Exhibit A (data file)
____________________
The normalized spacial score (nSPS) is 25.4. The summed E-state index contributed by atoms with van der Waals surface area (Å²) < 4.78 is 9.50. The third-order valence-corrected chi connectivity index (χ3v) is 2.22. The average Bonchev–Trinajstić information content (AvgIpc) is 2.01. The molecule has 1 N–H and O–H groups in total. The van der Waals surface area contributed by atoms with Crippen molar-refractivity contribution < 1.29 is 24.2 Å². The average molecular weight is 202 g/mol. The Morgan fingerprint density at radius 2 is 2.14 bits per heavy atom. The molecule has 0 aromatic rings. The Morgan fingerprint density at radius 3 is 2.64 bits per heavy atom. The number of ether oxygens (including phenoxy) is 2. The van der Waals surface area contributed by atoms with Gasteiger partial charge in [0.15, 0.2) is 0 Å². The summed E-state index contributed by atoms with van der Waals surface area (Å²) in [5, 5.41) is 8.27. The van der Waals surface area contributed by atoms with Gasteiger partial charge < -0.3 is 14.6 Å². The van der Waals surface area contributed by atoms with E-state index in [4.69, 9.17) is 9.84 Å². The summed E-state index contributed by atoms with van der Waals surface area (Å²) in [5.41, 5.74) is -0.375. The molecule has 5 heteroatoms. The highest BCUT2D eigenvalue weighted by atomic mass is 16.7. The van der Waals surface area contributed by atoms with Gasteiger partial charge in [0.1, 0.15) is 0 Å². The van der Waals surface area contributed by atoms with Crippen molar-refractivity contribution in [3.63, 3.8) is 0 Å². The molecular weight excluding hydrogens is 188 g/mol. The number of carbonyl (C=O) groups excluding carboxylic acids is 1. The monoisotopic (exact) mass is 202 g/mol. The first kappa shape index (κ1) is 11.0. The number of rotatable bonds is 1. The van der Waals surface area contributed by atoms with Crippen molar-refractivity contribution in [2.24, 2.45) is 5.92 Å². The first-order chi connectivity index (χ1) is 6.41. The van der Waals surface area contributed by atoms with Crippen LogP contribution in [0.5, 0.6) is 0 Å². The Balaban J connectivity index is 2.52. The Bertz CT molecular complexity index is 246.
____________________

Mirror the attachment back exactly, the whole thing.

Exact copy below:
The normalized spacial score (nSPS) is 25.4. The summed E-state index contributed by atoms with van der Waals surface area (Å²) < 4.78 is 9.50. The third-order valence-corrected chi connectivity index (χ3v) is 2.22. The average Bonchev–Trinajstić information content (AvgIpc) is 2.01. The molecule has 1 N–H and O–H groups in total. The van der Waals surface area contributed by atoms with Crippen molar-refractivity contribution < 1.29 is 24.2 Å². The average molecular weight is 202 g/mol. The Morgan fingerprint density at radius 2 is 2.14 bits per heavy atom. The molecule has 0 aromatic rings. The Morgan fingerprint density at radius 3 is 2.64 bits per heavy atom. The number of ether oxygens (including phenoxy) is 2. The van der Waals surface area contributed by atoms with Gasteiger partial charge in [0.15, 0.2) is 0 Å². The summed E-state index contributed by atoms with van der Waals surface area (Å²) in [5, 5.41) is 8.27. The van der Waals surface area contributed by atoms with Gasteiger partial charge < -0.3 is 14.6 Å². The van der Waals surface area contributed by atoms with E-state index in [4.69, 9.17) is 9.84 Å². The summed E-state index contributed by atoms with van der Waals surface area (Å²) in [5.41, 5.74) is -0.375. The molecule has 5 heteroatoms. The highest BCUT2D eigenvalue weighted by atomic mass is 16.7. The van der Waals surface area contributed by atoms with Gasteiger partial charge in [0.1, 0.15) is 0 Å². The van der Waals surface area contributed by atoms with Crippen molar-refractivity contribution in [3.63, 3.8) is 0 Å². The molecular weight excluding hydrogens is 188 g/mol. The number of carbonyl (C=O) groups excluding carboxylic acids is 1. The monoisotopic (exact) mass is 202 g/mol. The first kappa shape index (κ1) is 11.0. The number of rotatable bonds is 1. The van der Waals surface area contributed by atoms with Crippen molar-refractivity contribution in [2.24, 2.45) is 5.92 Å². The first-order chi connectivity index (χ1) is 6.41. The van der Waals surface area contributed by atoms with Crippen LogP contribution in [0.5, 0.6) is 0 Å². The Balaban J connectivity index is 2.52. The Bertz CT molecular complexity index is 246.